converting your bathroom into your safe room and your home into a better prepared facility means you will do some converting.

Emptying the cabinets and
  • stocking them with water,
  • water purification devices,
  • a camping stove
  • a brand new can of fuel for the stove (brand new because they are sealed for placement on store shelves and usually don't leak unless punctured),
  • food,
  • flashlights and batteries,
  • your family first aid kit,
  • a couple of changes of "roughing it" clothes,
  • a battery powered A.M./F.M. (and CB or ham ) radio and a set of walkie talkies incase one leaves the shelter.
  • your cellular phone

You do not need to purchase special "backpacking" foods for this cache, just your ordinary canned foods, stews, soups, etc. Just consider it a pantry in a strange place. You can keep your bathroom stocks (extra toilet paper, etc.) in a hall closet with only a couple of rolls in the cabinet.

You will notice I did not mention firearms. Special secret caches can be created in the bathroom like removing the medicine cabinet, creating a recessed shelf behind it and put the medicine cabinet back on the wall. So by undoing the mounting screws you have access to what was hidden.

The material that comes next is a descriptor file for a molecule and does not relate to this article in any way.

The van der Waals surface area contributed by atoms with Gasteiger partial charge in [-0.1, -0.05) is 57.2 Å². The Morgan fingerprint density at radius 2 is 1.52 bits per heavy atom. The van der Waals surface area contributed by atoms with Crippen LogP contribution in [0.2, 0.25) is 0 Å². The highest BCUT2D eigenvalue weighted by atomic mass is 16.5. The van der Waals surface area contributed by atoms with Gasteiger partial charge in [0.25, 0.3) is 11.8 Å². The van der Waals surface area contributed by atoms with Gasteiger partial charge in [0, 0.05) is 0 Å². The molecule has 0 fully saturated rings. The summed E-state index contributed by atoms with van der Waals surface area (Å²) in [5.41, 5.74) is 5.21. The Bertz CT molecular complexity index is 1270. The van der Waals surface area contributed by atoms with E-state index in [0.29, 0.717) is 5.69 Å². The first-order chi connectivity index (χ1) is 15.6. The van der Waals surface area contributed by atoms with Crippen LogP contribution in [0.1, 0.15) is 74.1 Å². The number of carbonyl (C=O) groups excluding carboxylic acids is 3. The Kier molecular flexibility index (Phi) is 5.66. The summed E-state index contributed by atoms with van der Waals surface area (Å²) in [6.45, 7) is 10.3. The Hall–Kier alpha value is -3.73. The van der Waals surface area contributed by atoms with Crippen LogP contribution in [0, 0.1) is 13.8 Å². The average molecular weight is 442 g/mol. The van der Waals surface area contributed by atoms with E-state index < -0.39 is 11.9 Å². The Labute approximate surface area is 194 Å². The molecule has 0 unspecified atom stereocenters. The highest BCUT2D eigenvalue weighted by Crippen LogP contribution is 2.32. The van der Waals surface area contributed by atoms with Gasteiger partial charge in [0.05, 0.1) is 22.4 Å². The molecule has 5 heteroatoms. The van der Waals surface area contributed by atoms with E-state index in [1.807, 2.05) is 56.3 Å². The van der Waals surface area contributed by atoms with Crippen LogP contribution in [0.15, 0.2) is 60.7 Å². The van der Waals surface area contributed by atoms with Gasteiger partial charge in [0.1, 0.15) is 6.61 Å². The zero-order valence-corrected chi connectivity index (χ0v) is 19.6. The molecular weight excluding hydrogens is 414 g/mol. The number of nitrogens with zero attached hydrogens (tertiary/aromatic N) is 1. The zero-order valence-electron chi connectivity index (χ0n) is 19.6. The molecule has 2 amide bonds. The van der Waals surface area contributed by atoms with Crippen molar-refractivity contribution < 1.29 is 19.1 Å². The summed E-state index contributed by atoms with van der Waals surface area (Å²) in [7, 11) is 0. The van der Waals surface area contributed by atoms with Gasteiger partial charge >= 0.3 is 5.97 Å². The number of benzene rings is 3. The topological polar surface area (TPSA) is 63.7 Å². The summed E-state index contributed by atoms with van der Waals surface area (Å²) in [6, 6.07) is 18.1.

I am not going to pretend to be an arms expert and tell you what you need in your cache for protection. My personal caches have 22 long rifle rifles and handguns for protection. These are choices you will have to make on your own. You will also have to make the decision whether or not to have firearms around if you have children. These are moral topics I do not care to go into.

Water is one of the most important needs in emergency situations. Under normal circumstances I would have a gallon per day per person on hand. If this small safe room is where you will run too in a bad storm or other situations, you might want to change the locks on the door. If the rest of the house blows away, you have your emergency supplies there with you. If you are trapped for the expected 72 hrs before organized rescue arrives, you have what you need there with you.